This year, the Spanish and Portuguese Department’s graduate admissions process culminated in an anomalously low yield rate: zero percent.
At an April 16 faculty meeting, professors learned that none of the five students offered admission to the department’s graduate program had matriculated. The department did not keep a waitlist this year — it usually does not — and this fall, no new students will join the department’s graduate program.
“We have a splendid record over quite a spread of years of getting a very good acceptance rate for new students,” Spanish Director of Graduate Studies Noël Valis said. “This is extraordinarily unusual.”
Spanish professor Anibal González-Pérez GRD ’82 said he was saddened but unsurprised by this development. Several professors indicated that the low yield could be the consequence of the March 6 unsigned letter claiming that an individual in the department sexually harassed others within the department — students and faculty, alike — and the controversy that followed. The letter also detailed divides between junior and senior faculty members, issues with the curriculum and the alleged intimidation of graduate students.
The anonymous letter indicated that recently, visiting prospective graduate students have been “warned of the hostile environment and encouraged to go elsewhere.” One graduate student who wished to remain anonymous for fear of retaliation confirmed that these warnings did occur, but only some graduate students sent them.
“Most of us try just to be candid, and I haven’t gone so far as to warn anybody against coming, but to give them sense of the landscape,” said one student who did not send a formal warning. “‘Warning’ suggests the reason they didn’t come was because we were discouraging them. I think that they were discouraged by the environment they picked up on.”
Spanish Department Chair Rolena Adorno also pointed to a March 25 article in the News that detailed the letter’s concerns about the department’s environment, along with student and faculty responses. Once online, the article “went viral,” she said.
Spanish professor Kevin Poole, who will leave the department at the end of this academic year, said he and one of his colleagues have received questions from friends and colleagues about the department’s issues.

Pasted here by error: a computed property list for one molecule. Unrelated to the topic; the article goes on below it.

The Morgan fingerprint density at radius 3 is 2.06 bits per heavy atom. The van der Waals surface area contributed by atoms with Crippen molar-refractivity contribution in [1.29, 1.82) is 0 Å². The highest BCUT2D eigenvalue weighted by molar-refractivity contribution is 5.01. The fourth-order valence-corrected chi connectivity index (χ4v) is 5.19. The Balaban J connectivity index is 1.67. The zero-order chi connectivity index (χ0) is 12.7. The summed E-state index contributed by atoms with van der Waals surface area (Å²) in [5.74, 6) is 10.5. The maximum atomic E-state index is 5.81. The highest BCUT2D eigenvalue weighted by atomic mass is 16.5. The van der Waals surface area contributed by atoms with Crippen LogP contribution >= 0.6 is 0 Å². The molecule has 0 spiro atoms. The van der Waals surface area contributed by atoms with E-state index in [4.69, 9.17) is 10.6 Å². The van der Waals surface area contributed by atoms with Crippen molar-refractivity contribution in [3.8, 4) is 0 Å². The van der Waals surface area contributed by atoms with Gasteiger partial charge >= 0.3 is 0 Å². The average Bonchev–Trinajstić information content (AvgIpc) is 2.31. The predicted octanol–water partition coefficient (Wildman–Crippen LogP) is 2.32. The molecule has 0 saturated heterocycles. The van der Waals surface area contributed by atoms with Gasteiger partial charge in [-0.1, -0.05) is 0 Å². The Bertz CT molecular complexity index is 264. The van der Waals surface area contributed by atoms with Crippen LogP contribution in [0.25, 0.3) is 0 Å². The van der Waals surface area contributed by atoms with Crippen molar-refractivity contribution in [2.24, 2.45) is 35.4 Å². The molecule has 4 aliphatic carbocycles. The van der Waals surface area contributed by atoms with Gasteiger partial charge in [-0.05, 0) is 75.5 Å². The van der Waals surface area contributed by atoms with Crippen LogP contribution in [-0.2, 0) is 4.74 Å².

“The very fact that people have called us or emailed us asking about information in those articles lets us know what’s going on here has been made known quite widely,” Poole said. “I don’t want to say that all five of the students based their decision on what’s going on in the department right now, but I most definitely cannot discount the idea that it did have some effect.”
With offers made to students in February and an April 15 acceptance deadline, Valis said, she believes the timing of the letter and article contributed to this year’s yield rate.
On March 24, the University announced in an email to students and faculty in the department that it would undergo a “climate review.” But Adorno said she does not think the department review is related to this year’s graduate student yield.
Valis said the lack of incoming students will not affect the courses offered in the department next fall, though it will influence the size of these classes.
One of the anonymous students said prospective students may be aware of other problems within the department, such as the faculty’s adherence to conservative literary interpretations, the department’s limited conference funding and the difficulty that many alumni of the department have in their job searches. But Valis said the department’s record of placing graduates in tenure-track positions is “outstanding.” She noted that alumni have recently been hired at institutions such as the University of Pennsylvania, the University of Michigan and McGill University.
French Director of Graduate Studies Christopher Miller said his department, which also does not maintain a waitlist, has never had a year in which no students accepted their offers. Similarly, Italian Department Chair Giuseppe Mazzotta also said that in his memory, the department has always had at least one student. None accepting, he added, would be “largely unusual.”
Germanic Languages and Literatures DGS Carol Jacobs said in her time at Yale, it has never happened that no students accepted the department’s offers.
There are currently five students in their first years of the Spanish and Portuguese Department’s graduate program.